Low-tech's Manifesto : The future is low-tech !

Press release

Publication Date : May 2019
Authors : Low-Tech Lab

We are starting to see pockets of resistance emerge, in France and around the world, that offers an alternative. Now more than ever it’s necessary to start a collective movement… Why not under the banner “low-tech”?


Every day a new environmental or societal alarm rings. Every day a bell tolls, a reminder that we must achieve our goals before we cross the point of no return. Every day the shrill cry of a siren wails, a denunciation of mad practises, of intolerable inequality, of it all. It’s an indictment on our industrial, political and financial leaders. Sometimes it is a direct indictment upon the Western way of life.

For now, there are no major changes being undertaken at the upper echelons of society. Probably because most people haven’t been aware of the situation, because many of them are not ready to call into question the system upon which their comfort, their routine or their “needs” depends. Others still count on new technologies to be the panacea. It is notable, however, that the majority of innovations meant to “save” us, in reality, do nothing more than divert our attention from the real problems, and in moving our focus away from the important issues, perhaps multiplies them. There are those of us who believe there is another way, and thankfully, that number is increasing. Some have been swayed by their convictions, others have been swayed by necessity. This alternative is a visionary technique that intellectuals have been devising and formulating for a long time. Today, it’s time to act.


Low-tech was born from the realisation that the most environmentally friendly and humanitarian solutions already exist around us. These solutions spontaneously emerge from civil society. Thanks to low-technologies everybody can support themselves healthily, without pretension. Low-technologies also promote autonomy and resilience within communities while contributing to the preservation and regeneration of ecosystems. We’re convinced that as they become more ubiquitous, adapted and replicated, low-technologies will form simple,effective and sustainable answers to the challenges of the 21st century.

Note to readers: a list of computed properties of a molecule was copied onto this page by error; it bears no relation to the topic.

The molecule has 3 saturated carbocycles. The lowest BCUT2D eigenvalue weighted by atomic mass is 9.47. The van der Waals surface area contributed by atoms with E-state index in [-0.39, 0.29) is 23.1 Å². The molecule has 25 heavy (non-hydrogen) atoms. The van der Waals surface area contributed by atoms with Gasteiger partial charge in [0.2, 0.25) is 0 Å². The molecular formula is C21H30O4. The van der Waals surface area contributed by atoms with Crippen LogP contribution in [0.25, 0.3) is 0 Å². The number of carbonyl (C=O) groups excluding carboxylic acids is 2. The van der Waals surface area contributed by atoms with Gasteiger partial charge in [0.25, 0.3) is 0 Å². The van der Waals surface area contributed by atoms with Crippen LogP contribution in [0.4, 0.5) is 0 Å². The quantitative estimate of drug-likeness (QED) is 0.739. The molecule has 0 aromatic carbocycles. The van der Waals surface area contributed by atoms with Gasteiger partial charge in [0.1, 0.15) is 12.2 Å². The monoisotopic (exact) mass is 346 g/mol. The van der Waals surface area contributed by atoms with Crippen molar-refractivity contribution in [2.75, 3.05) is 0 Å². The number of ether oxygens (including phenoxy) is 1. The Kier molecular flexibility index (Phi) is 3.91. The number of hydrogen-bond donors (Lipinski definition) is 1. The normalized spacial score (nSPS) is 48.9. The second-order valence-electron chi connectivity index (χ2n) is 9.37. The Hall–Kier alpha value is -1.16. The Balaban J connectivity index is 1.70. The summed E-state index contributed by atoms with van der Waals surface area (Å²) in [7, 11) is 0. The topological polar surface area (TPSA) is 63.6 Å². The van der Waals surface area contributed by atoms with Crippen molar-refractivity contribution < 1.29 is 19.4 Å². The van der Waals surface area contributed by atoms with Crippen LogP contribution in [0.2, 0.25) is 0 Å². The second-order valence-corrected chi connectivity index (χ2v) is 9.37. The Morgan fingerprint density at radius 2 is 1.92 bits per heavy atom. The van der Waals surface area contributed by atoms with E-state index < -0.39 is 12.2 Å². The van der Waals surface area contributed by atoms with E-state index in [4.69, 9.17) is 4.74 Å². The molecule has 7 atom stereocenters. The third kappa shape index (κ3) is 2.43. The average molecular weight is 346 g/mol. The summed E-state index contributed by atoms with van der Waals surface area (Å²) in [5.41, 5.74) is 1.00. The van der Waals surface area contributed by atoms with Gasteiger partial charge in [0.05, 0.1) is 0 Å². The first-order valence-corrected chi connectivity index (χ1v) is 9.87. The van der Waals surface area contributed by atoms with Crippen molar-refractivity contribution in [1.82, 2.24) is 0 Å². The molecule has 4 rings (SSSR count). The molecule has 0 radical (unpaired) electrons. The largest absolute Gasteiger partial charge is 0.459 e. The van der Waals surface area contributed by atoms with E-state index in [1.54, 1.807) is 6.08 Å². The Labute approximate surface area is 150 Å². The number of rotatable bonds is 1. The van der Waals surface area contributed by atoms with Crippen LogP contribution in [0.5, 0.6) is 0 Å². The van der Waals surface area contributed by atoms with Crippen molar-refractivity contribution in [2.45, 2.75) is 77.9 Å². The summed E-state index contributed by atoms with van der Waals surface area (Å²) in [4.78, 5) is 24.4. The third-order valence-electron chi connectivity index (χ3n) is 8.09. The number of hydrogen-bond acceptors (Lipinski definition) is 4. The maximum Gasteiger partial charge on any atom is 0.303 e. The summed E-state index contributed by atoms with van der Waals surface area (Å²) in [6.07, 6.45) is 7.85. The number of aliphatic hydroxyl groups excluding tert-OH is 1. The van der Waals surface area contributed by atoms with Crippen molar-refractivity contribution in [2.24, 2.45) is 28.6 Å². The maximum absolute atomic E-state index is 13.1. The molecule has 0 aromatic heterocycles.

It’s for this reason that we’ve spent the last few years making ourselves ambassadors for low-tech. We’re working towards giving everyone the desire and the means to live better with less, to adopt more sustainable and collaborative methods of consumption and production, to blossom and give meaning to their daily lives. For this purpose, we lead lots of exploration projects in the field, in France and elsewhere. We identify the best alternatives, testing them in real conditions while demonstrating their relevance in different contexts and areas of application : this runs the gamut from basic necessities in refugee camps to the question of Western housing, all the way through to transportation in developing countries. We record and disseminate, online and through open source software, the findings of these experiments to promote awareness to the public. This allows everyone to take what they need from these findings and to apply it to their own environment (e.g. natural resources, waste deposits, fonts of local knowledge and expertise) as well as their ways of life, beliefs and cultural norms.


We not only try to embody a new way of living, we try to take the ideas of low-tech and take them as far as we possibly can. Every day we experiment with three principles of action – and emancipation – that’s available for everyone to adapt to their own needs :

  1. We start by questioning our needs, the status quo, what’s generally considered acceptable by most but probably ought not to be case. We ask ourselves what income, what quality of life or comfort is really worth sacrificing our time, our values or our immediate environment. Minimalists inspire us with their quest for the essential. Every wake-up call forces us to think about the well-being of others. The planet, future generations and those left behind are, bit by bit, brought to the fore of our awareness. Accordingly we shift our benchmarks, whereas our selection criteria changes. We no longer necessarily choose, out of reflex or denial, the cheapest, “easiest” or fastest option; we often prefer the least impactful option, the most relevant, effective and robust option… in short, the most low-tech option !